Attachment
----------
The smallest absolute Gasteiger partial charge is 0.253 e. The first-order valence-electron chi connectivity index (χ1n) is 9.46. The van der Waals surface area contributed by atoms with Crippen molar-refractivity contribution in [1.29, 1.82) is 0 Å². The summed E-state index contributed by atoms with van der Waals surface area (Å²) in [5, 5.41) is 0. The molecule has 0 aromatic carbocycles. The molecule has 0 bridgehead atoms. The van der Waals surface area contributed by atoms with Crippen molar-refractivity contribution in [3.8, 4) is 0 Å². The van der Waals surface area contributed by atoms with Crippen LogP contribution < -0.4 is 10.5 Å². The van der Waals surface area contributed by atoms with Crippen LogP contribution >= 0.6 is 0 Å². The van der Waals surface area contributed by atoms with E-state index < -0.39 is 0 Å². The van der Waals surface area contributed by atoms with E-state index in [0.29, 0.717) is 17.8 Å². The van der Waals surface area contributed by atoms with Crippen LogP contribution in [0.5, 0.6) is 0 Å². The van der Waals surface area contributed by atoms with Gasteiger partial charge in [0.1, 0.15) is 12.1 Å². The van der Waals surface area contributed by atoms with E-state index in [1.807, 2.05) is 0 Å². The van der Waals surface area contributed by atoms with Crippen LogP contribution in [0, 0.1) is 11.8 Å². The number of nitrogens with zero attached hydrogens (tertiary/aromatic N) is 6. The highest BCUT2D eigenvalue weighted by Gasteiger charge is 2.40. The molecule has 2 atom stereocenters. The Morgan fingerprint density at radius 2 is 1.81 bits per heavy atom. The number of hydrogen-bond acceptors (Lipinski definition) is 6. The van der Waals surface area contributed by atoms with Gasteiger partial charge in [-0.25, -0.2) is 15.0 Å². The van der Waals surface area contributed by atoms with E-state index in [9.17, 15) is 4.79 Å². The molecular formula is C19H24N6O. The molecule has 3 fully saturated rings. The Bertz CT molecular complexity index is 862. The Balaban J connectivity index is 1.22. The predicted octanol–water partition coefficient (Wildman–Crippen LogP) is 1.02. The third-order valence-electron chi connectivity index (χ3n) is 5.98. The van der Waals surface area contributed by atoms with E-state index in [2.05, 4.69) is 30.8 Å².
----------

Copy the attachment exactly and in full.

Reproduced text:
The smallest absolute Gasteiger partial charge is 0.253 e. The first-order valence-electron chi connectivity index (χ1n) is 9.46. The van der Waals surface area contributed by atoms with Crippen molar-refractivity contribution in [1.29, 1.82) is 0 Å². The summed E-state index contributed by atoms with van der Waals surface area (Å²) in [5, 5.41) is 0. The molecule has 0 aromatic carbocycles. The molecule has 0 bridgehead atoms. The van der Waals surface area contributed by atoms with Crippen molar-refractivity contribution in [3.8, 4) is 0 Å². The van der Waals surface area contributed by atoms with Crippen LogP contribution < -0.4 is 10.5 Å². The van der Waals surface area contributed by atoms with Crippen LogP contribution >= 0.6 is 0 Å². The van der Waals surface area contributed by atoms with E-state index < -0.39 is 0 Å². The van der Waals surface area contributed by atoms with E-state index in [0.29, 0.717) is 17.8 Å². The van der Waals surface area contributed by atoms with Crippen LogP contribution in [0.5, 0.6) is 0 Å². The van der Waals surface area contributed by atoms with Gasteiger partial charge in [0.1, 0.15) is 12.1 Å². The van der Waals surface area contributed by atoms with E-state index in [1.807, 2.05) is 0 Å². The van der Waals surface area contributed by atoms with Crippen LogP contribution in [0, 0.1) is 11.8 Å². The number of nitrogens with zero attached hydrogens (tertiary/aromatic N) is 6. The highest BCUT2D eigenvalue weighted by Gasteiger charge is 2.40. The molecule has 2 atom stereocenters. The Morgan fingerprint density at radius 2 is 1.81 bits per heavy atom. The number of hydrogen-bond acceptors (Lipinski definition) is 6. The van der Waals surface area contributed by atoms with Gasteiger partial charge in [-0.25, -0.2) is 15.0 Å². The van der Waals surface area contributed by atoms with E-state index in [9.17, 15) is 4.79 Å². The molecular formula is C19H24N6O. The molecule has 3 fully saturated rings. The Bertz CT molecular complexity index is 862. The Balaban J connectivity index is 1.22. The predicted octanol–water partition coefficient (Wildman–Crippen LogP) is 1.02. The third-order valence-electron chi connectivity index (χ3n) is 5.98. The van der Waals surface area contributed by atoms with E-state index in [2.05, 4.69) is 30.8 Å².